Got a phrase the folks in the news are driving you batty about?
Click on “Comments” and plug your contribution in there.
Remember, this site is to intended to help professional news people correct bad habits that show up in their work — published or broadcast. If it isn’t in the paper or on the nightly news, it’s not Banned for Life material (which is not to say it shouldn’t be banished, just that it shouldn’t be highlighted here).
Mr. Brooks, the Times expects more from its columnists than this:
For as it is written, the last shall be first and the geek shall inherit the earth.
This was clever the first time somebody else thought of it.
Unless you’re writing about a defective line of breast milkers, it’s time to retire Pain at the Pump.
Joy Hepp avers:
When I was writing for my college entertainment magazine I started
noticing other writers using “tucked away” to describe restaurants or
clubs that were located in otherwise boring locations. Now I notice it
ALL the time. The Thai restaurant is tucked away in a dusty strip
Editor’s note: this is a close relative of “nestled.”
David Malacari from Down Under avers:
ABC Radio (www.abc.net.au) is particularly bad at overuse of the word ‘alleged‘. I hear it all the time and it drives me to distraction. While you could probably argue that the usage is technically correct its superfluity, in most cases, is maddening. For instance:
Nuttall, Talbot granted adjournment in alleged corruption case
… surely it is a corruption case or it isn’t a corruption case. The allegation would be that Nuttall and Talbot acted corruptly. There is nothing alleged about the case itself.
Driver contacts police after alleged hit-and-run
A driver has handed himself in to police after allegedly hitting a male pedestrian before fleeing in Adelaide’s north east this afternoon. The crash happened in Redwood Park just before 4:00pm. The car was found abandoned in a nearby street soon after. The teenage pedestrian has been taken to hospital with leg injuries.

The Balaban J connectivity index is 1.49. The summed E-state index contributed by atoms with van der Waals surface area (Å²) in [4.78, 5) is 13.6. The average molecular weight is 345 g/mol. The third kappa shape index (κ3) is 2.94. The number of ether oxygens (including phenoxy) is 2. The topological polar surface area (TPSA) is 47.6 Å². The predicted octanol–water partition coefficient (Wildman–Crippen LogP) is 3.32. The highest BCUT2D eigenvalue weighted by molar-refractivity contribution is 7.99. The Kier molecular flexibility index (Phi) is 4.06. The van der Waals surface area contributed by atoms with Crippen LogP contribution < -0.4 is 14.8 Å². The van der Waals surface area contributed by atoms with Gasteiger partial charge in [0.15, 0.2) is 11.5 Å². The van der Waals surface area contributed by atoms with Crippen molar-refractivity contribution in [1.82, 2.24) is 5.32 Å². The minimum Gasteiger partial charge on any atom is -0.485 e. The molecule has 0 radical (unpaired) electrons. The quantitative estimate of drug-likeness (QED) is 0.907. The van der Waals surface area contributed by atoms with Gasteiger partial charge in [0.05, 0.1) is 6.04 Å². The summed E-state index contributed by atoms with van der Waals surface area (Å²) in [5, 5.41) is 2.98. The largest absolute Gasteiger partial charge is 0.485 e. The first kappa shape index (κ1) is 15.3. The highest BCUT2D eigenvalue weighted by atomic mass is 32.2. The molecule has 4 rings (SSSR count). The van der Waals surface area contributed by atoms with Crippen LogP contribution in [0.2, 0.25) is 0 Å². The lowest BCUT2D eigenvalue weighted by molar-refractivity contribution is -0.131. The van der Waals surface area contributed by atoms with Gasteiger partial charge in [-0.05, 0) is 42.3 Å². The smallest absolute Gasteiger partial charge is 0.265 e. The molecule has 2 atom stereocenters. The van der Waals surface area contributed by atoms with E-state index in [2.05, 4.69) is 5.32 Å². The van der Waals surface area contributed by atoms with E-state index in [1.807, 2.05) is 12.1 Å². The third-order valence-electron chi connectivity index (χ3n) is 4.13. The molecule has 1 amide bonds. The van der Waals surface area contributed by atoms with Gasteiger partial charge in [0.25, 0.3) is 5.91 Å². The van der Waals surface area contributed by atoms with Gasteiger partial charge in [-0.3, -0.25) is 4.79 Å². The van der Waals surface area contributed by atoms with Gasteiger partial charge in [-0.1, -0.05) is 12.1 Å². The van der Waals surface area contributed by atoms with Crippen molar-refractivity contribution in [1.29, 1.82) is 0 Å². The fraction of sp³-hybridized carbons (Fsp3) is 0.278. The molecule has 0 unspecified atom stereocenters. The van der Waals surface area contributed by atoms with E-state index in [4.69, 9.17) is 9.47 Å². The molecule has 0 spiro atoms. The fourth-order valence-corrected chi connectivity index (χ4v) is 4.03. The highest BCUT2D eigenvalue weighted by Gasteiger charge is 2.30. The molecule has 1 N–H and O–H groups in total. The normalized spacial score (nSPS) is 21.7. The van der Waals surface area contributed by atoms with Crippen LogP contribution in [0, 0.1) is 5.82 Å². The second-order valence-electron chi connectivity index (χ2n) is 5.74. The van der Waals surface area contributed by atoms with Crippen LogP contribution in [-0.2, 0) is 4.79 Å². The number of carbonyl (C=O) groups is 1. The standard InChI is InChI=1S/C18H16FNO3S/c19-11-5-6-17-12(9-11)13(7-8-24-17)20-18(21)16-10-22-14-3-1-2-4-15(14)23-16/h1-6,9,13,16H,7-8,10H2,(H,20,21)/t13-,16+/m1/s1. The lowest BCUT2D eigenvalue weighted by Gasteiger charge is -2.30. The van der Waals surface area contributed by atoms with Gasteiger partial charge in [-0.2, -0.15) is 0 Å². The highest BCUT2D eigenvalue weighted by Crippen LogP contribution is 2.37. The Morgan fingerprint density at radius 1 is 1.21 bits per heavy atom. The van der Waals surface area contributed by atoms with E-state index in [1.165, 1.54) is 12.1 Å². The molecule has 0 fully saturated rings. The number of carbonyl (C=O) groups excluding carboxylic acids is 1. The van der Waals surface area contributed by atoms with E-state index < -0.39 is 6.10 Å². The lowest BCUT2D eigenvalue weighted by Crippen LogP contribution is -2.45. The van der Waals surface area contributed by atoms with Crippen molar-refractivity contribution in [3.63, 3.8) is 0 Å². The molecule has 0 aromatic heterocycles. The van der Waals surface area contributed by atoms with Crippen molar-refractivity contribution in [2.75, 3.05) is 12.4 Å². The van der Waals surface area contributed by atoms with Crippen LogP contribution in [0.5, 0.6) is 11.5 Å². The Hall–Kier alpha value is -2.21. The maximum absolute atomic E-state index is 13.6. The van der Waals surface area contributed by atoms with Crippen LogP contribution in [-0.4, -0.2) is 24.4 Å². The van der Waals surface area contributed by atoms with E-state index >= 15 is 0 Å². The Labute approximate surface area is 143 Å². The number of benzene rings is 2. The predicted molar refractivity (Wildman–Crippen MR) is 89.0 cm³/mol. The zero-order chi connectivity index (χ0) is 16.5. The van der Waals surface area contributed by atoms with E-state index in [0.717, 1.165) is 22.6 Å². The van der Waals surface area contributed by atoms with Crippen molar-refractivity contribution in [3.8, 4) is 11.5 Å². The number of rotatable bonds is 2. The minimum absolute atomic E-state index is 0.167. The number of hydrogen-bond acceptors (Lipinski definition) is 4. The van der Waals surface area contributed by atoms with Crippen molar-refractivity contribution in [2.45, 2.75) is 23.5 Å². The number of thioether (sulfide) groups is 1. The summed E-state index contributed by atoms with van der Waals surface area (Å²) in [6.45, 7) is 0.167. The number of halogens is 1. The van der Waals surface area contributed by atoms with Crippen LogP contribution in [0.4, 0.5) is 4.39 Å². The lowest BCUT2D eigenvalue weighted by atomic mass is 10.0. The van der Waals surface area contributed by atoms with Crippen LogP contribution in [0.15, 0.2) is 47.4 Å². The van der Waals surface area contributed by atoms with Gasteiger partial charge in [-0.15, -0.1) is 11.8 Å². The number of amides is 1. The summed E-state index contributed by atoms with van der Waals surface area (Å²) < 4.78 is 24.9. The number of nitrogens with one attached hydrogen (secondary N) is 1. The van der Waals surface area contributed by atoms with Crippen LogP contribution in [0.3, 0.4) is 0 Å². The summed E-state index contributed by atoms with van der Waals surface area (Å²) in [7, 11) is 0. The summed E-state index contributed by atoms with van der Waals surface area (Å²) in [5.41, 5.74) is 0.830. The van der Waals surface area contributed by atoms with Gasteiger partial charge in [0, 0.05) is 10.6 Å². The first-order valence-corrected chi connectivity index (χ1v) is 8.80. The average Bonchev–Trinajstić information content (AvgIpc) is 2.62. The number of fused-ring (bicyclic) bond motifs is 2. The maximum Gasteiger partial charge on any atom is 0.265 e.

I would concede the use of ‘allegedly’ in the body, but not in the title. Technically any crime or misdemeanor is only alleged until the moment of conviction, however in practical terms we would normally accept that a crime has been committed and that the allegation refers to suspect’s role. In other words either it was a hit and run or it wasn’t. The allegation is that it was committed by person A, not that it happened.
These are only a couple of examples I found just now on the ABC web site. I am driven mad with newsreaders saying that someone was charged with allegedly doing something. The ABC is rife with allegations!
Silas Prophet returns with the following:
I would love to find a way to exorcise the word “superstar” from our collective vocabulary. The word has lost all meaning and significance, if indeed it ever had any. Is there any person in the fields of entertainment or sports who hasn’t been tagged, at some time in their careers, as a superstar?
Even politicians (Heaven help us) are now granted superstardom. An NPR interviewer recently introduced Barack Obama as the “superstar senator”. This is a clear sign we’ve gone way too far.
And please don’t get me started on “supermodels“. According to the popular media there is no other kind of model. When I hear of Tiger Woods (or any other “superstar”) and his “supermodel wife” it takes me an hour to unclench my fist, jaw and sphincter.
Until some singer, actor, athlete or statesman appears in blue spandex and red cape with a big “S” on their chest I refuse to acknowledge the “superness” of anyone.
Except, of course, my supervisor.
This just in from Jessica Durkin:
This paragraph is from a Washington Post story, published online and in print 8/13/07 and headlined “A modern history of White House spin.”
Writer Peter Baker manages three bad cliches in two consecutive paragraphs. How hard can it be to use simpler expression?
“As a college professor, Martha Joynt Kumar studied and taught the art of presidential communication for years. But one day, she did what few of her colleagues in academia had: She showed up at the White House, planted herself in the basement along with the reporters who covered the president and started watching the whole process up close. That was in 1995. Now we have the fruits of her labor.
After attending briefings and presidential events for most of the last dozen years, Kumar has seen the sausage being ground for longer than most of the officials and reporters she studies. Her new book, “Managing the President’s Message,” published by Johns Hopkins University Press, pulls back the curtain on the machinations and recriminations that always seem to shadow the interactions between presidents and the media.
Is he serious? Plus, these cliches got passed editors?
Editor’s note: sometimes editors have other fish to fry — like making deadline or correcting erroneous assumptions — that force us to allow such transgressions into the paper.